CenturyLink expanding fiber network across US
MONROE, La. – CenturyLink, a provider of high-speed internet service to communities across the country, has expanded its fiber network in many parts of the US, and plans to continue this growth by bringing faster internet speeds to additional homes and businesses in several cities.
Residential and Small Business Connectivity
Through various fiber builds, CenturyLink enabled an estimated 300,000 additional homes and small businesses with faster internet speeds in 2019, including the delivery of gigabit speeds in certain portions of Boulder, Colo., Spokane, Wash., and Tucson, Ariz. CenturyLink plans on continuing its fiber construction projects and expects to bring gigabit speeds to an estimated 400,000 additional homes and small businesses in certain areas of several cities, including:
- Denver, Colo.
- Idaho Falls, Idaho
- Omaha, Neb.
- Phoenix, Ariz.
- Pocatello, Idaho
- Portland, Ore.
- Salt Lake City
- Seattle, Wash.
- Spokane, Wash.
- Springfield, Mo.
Businesses use Increased Data and Network Capacity
Enterprise businesses also benefit from the data capacity fiber provides. CenturyLink recently expanded its network infrastructure in eight cities across the U.S., connecting large technology corporations, start-ups and data centers to its robust fiber network. These expansions were completed in:
- Foster City, Calif.
- Hillsboro, Ore.
- Mesa, Ariz.
- Midland, Texas
- Milpitas, Calif.
- Palo Alto, Calif.
- Franklin, Tenn.
- Troy, Mich.
In 2019 CenturyLink connected an estimated 18,000 additional buildings to its scalable global network.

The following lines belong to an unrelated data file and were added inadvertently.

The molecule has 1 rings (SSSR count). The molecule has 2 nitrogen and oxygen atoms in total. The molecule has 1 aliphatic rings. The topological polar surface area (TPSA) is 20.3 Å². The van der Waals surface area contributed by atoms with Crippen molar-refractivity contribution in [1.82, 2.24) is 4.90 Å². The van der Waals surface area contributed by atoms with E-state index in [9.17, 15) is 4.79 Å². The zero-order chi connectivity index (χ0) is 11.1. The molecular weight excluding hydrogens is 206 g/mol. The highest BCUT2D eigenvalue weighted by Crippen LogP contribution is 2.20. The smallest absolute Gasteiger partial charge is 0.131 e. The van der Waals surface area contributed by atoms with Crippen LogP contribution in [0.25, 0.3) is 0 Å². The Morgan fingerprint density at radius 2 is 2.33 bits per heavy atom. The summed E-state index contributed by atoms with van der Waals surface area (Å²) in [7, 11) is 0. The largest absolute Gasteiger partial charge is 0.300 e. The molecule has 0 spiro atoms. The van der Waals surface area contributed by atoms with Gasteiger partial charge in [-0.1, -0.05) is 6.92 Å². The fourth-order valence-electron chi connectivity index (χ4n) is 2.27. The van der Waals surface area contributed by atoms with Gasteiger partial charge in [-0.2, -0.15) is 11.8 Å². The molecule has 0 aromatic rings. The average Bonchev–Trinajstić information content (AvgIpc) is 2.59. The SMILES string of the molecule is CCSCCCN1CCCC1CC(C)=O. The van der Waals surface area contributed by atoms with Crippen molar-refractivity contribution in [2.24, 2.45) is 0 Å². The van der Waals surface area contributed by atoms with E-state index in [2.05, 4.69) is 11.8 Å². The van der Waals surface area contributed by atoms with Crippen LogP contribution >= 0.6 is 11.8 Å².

CenturyLink plans to expand its network infrastructure in 20 additional cities this year to help national and regional enterprise businesses meet the growing demand for high-speed connectivity.
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Thursday, August 4, 2022
11:00 a.m. New York / 4:00 p.m. London
The digital divide in North America is leaving millions without adequate broadband. Incumbents operate in “islands” of connectivity, serving densely populated areas and, at a national scale, perpetuating the digital divide in the gaps in between their service footprints. Regional ISPs have a clear role in closing that gap.
These regional ISPs operate in a highly fragmented landscape, including smaller wireless and FTTH incumbents, satellite ISPs, electric co-ops, tribal communities, and municipalities in public/private partnerships. These regional ISPs face the same cyber threats and operational challenges as their Tier 1 counterparts, but with far fewer resources and revenue-generating population density. As a result, many regional ISPs have developed highly innovated business models for access and core technology, partnerships, financing and services.
The discussion will cover:
- Three ISPs that have taken an innovative approach to their business, as detailed in a recent STL Partners report
- Why regional ISPs need to double down on core security basics such as DDoS protection
- How ISPs have created new revenue by offering managed services
- Core network capabilities required for IPv4-IPv6 management